SI Sunita Maan on being invited to the Rashtrapati Bhavan as coronavirus warrior awardee expressed happiness over her selection. She created awareness about COVID-19. "In lockdown, none knew about the virus. We distributed essentials and sensitizers. I feel lucky to be chosen from 1 lakh Delhi Police personnel. Can't describe the exact feeling," SI Sunita Maan said.
Prime Minister Narendra Modi on Independence Day said that corona warriors have lived the mantra of 'Seva Parmo Dharma' and served the people of India. "We're going through distinct times. I can't see young children in front of me today (at Red Fort). Corona has stopped everyone. In these times of COVID, corona warriors have lived the mantra of 'Seva Parmo Dharma' and served the people of India. I express my gratitude to them," said Modi.
So far, there is no evidence that COVID-19 can be transmitted by the water from water fountains. But according to HuffPost, experts say the virus may linger on surfaces. Therefore, it's best to avoid fountains if you can, or to limit any direct contact when using them. Filling a water bottle from a fountain, instead of drinking from it, means you won't leave saliva on the fountain. That makes it safer for you and for others.
European Union leaders may not reach a deal on a coronavirus stimulus plan on Sunday (July 19), German Chancellor Angela Merkel said as marathon negotiations ran into a third day. Francis Maguire reports.
Prime Minister Boris Johnson leads tributes to soldiers who served in WorldWar Two during the Asia campaign to end the war, exactly 75 years since VJDay. A short film entitled The Friendship of Nations features current worldleaders giving their thanks.
Credit: PA - Press Association STUDIO Duration: 01:45Published
Every year, temporary workers, frequently from eastern Europe, travel across borders to help with agriculture and factory production lines. But now the pandemic is forcing a rethink of how to keep workers safe, particularly after outbreaks within meat packing plants in Germany.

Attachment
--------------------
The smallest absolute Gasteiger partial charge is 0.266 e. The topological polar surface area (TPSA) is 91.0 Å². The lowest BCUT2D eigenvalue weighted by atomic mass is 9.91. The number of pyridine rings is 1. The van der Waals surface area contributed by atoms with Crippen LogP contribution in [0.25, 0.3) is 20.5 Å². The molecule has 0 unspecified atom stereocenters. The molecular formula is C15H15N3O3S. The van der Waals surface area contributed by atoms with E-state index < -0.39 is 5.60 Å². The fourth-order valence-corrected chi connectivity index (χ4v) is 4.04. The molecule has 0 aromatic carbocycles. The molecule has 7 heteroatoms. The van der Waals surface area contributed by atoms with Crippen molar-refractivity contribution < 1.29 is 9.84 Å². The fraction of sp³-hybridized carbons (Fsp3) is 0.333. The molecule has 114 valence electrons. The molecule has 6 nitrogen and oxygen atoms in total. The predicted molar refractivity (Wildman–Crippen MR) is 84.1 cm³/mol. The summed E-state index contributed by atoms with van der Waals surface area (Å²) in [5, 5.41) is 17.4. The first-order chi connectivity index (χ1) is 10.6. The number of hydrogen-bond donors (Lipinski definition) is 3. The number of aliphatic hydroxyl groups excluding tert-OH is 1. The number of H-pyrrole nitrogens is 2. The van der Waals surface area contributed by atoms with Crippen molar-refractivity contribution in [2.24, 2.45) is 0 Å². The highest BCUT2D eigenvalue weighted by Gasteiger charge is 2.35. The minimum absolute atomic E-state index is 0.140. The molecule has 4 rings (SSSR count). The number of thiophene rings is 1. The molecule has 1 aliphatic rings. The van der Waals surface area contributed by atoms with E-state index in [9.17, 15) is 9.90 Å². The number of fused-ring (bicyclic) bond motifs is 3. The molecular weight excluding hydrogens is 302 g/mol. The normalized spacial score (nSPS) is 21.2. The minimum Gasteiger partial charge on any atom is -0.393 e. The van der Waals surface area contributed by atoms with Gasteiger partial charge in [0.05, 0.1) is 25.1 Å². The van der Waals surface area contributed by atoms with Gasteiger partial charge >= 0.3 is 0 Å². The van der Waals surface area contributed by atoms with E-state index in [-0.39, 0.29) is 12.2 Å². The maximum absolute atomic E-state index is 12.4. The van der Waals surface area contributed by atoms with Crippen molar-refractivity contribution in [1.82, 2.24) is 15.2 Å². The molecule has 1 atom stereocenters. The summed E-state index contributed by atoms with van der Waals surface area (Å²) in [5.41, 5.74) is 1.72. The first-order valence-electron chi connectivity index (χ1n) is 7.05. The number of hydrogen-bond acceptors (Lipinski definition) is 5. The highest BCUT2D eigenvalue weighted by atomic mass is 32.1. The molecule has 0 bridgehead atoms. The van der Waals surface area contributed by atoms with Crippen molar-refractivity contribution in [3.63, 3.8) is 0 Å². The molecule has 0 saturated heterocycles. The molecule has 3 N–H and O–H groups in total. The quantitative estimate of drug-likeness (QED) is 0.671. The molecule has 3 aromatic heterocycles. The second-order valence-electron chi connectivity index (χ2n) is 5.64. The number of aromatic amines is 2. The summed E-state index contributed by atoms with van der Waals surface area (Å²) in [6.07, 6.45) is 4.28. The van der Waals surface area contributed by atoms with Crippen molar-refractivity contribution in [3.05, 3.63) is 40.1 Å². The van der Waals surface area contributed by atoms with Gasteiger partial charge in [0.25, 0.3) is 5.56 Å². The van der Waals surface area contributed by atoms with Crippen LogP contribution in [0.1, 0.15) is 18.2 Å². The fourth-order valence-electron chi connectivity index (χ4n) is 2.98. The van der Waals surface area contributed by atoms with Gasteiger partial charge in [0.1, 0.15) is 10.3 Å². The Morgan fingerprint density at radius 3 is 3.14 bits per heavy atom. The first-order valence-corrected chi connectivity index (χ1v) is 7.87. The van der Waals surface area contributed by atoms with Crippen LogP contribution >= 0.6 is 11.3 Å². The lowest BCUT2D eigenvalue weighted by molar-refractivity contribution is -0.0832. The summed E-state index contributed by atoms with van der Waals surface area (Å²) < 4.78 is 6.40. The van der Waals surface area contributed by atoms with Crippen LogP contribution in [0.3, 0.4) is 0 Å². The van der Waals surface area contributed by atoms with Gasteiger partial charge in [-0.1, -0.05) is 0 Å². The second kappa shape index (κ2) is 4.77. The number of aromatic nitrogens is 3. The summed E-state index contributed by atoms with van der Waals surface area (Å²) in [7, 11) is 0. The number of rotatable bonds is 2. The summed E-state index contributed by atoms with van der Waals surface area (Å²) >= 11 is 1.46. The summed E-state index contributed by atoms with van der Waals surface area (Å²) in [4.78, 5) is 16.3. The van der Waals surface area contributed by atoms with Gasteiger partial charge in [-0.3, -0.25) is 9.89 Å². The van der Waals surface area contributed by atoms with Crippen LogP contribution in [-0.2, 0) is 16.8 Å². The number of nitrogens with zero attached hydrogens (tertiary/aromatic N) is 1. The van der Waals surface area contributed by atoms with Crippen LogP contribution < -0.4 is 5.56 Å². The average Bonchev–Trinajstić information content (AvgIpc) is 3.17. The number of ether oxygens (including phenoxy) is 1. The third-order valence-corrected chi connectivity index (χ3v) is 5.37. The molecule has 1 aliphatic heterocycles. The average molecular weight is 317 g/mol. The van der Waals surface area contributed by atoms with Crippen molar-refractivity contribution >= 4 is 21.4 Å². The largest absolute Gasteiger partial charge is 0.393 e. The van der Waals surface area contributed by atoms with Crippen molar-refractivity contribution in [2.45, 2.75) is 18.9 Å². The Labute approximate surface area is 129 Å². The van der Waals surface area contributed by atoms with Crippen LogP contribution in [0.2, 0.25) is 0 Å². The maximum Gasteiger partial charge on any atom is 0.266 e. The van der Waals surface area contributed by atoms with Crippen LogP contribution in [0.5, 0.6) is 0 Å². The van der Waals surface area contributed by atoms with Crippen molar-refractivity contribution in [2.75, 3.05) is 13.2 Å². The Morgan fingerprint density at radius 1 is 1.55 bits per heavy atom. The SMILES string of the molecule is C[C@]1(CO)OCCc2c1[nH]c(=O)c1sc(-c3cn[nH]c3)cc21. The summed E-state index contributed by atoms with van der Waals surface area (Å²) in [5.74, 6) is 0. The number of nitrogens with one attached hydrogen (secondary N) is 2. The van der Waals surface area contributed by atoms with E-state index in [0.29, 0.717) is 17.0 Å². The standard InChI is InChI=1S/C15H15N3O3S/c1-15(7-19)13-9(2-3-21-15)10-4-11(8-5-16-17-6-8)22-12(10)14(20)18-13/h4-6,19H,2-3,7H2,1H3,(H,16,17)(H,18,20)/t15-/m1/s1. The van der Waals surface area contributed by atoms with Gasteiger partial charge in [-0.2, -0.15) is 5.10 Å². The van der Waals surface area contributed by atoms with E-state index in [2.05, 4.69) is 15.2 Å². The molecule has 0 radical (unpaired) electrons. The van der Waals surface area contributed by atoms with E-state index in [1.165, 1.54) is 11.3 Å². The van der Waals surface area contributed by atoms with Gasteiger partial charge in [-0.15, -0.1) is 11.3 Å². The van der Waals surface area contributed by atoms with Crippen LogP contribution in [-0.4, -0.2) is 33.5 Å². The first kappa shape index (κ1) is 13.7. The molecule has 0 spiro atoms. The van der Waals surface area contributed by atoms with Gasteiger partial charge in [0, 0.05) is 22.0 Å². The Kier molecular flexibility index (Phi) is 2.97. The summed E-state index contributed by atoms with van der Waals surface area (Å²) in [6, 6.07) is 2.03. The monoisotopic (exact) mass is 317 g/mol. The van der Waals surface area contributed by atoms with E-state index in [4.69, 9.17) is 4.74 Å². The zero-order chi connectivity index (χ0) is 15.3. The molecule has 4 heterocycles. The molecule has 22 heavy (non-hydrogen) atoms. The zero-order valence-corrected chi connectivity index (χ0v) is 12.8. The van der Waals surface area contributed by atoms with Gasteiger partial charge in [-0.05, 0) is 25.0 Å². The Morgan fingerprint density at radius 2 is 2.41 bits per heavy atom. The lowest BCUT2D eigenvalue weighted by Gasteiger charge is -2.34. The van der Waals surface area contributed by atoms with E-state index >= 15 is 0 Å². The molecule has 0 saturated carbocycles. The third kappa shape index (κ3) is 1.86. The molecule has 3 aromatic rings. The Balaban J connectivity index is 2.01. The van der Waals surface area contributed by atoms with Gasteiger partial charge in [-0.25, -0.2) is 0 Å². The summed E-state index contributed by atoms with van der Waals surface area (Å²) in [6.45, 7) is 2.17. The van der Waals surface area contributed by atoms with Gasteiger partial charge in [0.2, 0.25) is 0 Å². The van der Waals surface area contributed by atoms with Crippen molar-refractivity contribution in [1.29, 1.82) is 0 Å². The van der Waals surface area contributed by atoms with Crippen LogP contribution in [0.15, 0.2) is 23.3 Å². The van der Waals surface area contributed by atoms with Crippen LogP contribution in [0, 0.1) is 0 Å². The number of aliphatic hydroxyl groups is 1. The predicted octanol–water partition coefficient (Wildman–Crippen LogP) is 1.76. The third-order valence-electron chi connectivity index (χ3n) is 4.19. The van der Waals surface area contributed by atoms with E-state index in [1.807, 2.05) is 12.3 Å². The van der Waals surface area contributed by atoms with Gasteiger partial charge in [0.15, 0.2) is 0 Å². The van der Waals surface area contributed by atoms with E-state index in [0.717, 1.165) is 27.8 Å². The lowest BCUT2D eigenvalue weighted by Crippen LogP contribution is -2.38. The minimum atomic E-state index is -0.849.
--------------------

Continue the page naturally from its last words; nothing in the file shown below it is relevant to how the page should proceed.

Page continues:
Russia has become the first country to approve a Covid-19 vaccine and it has been named 'Sputnik V'. Russian President Vladimir Putin said that the vaccine was effective and said that one of his daughters had already been inoculated. The vaccine is administered in two doses and consists of two serotypes of a human adenovirus, each carrying an S-antigen of the new coronavirus, which enter human cells and produce an immune response. However, concerns have been raised from several quarters over the safety and efficacy of the vaccine. Several countries including the US, Canada and Germany have raised questions over the vaccine and said that vaccine production is not a race. What makes matters murky is that the approval comes even before the start of a larger trial involving thousands of participants, commonly known as a Phase III trial. The World Health Organisation said any stamp of approval on a COVID-19 vaccine candidate would require a rigorous safety data review. So why is the world sceptical about Russia's 'Sputnik V'? Watch this video to find out.
Credit: HT Digital Content Duration: 03:03Published
Health Secretary Matt Hancock says it is important that people in the UK are protected from the second wave of Covid-19 that is coming across Europe, as he defends the Government's changing advice for..